It seemed pointless to cook a real supper now. Jesse was always out and Daisy most often ate at Mrs. Perfect’s, or if forced to eat at home would sulk so that it wasn’t worth having her around. So Maggie just heated a couple of frozen dinners or a can of soup. Sometimes she didn’t even do that. One evening, when she had sat two hours at the kitchen table staring into space instead of making the trip to the frame shop [where he worked], Ira walked in and said: “What’s for supper?” and she said, “I can’t deal with supper! I mean look at this!” and she waved at the can of soup in front of her. “Two and three quarters servings”, she read out. “What do they expect, I have two and three quarters people to feed? Or three, and I’ll just vie one of them less? Or maybe I’m supposed to save the rest for another meal, but do you know how long it would take me to come out even? First I’d have an extra three quarters of a serving and then six quarters and then nine. I’d have to open four cans of soup before I had leftovers that weren’t in fractions. Four cans, I tell you! Four cans of the same single flavor!”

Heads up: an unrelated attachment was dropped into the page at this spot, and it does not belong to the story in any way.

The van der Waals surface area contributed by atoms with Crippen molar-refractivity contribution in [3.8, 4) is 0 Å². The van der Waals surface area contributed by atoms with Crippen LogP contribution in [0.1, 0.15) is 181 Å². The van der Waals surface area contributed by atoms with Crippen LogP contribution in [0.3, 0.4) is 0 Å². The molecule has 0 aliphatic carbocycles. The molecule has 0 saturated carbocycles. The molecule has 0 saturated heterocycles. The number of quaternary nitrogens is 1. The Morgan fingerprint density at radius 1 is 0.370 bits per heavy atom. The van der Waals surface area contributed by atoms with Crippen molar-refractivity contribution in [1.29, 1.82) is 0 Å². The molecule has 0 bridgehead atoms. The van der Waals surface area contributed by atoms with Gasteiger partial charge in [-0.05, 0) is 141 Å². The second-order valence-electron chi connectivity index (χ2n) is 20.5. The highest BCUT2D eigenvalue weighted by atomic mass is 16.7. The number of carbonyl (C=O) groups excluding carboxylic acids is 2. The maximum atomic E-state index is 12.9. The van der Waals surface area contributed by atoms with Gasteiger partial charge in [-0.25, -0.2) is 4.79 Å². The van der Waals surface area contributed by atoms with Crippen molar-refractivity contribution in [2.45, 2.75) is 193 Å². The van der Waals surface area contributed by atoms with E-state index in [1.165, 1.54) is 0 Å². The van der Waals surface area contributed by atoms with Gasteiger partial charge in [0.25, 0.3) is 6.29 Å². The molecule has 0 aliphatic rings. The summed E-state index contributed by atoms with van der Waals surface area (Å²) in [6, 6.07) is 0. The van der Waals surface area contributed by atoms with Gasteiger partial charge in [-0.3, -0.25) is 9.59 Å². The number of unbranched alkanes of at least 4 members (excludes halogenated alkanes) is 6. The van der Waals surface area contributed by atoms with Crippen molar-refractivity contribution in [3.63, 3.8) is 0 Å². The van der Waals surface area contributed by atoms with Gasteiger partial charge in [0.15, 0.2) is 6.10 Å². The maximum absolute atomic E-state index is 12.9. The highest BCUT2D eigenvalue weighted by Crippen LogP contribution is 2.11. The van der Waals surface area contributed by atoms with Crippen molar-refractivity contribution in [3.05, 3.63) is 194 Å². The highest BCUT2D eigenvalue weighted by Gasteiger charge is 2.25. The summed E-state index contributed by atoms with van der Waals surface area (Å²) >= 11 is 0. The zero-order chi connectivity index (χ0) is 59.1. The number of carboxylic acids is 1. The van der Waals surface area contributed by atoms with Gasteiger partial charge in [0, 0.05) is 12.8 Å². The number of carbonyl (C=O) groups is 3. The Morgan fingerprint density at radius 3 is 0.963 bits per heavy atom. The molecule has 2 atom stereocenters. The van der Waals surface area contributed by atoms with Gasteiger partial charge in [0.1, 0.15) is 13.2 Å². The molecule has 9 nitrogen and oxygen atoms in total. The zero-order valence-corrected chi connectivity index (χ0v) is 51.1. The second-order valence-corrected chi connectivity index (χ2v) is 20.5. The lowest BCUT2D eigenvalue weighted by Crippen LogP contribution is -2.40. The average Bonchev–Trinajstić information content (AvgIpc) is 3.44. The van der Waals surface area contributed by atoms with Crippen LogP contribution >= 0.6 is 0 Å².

She started crying, letting the tears roll down her cheeks luxuriously. She felt the way she had felt as a child when she knew she was behaving unreasonably, knew she was shocking the grownups and acting like a perfect horror, but all at once wanted to behave unreasonably and even took some pleasure in it.
Ira might have turned on his heel and walked out; she was half expecting that. Instead, he sank into a chair across from her. He put his elbows on the table and lowered his head into his hands.
Anne Tyler, Breathing Lessons, Part 3, Chapter 2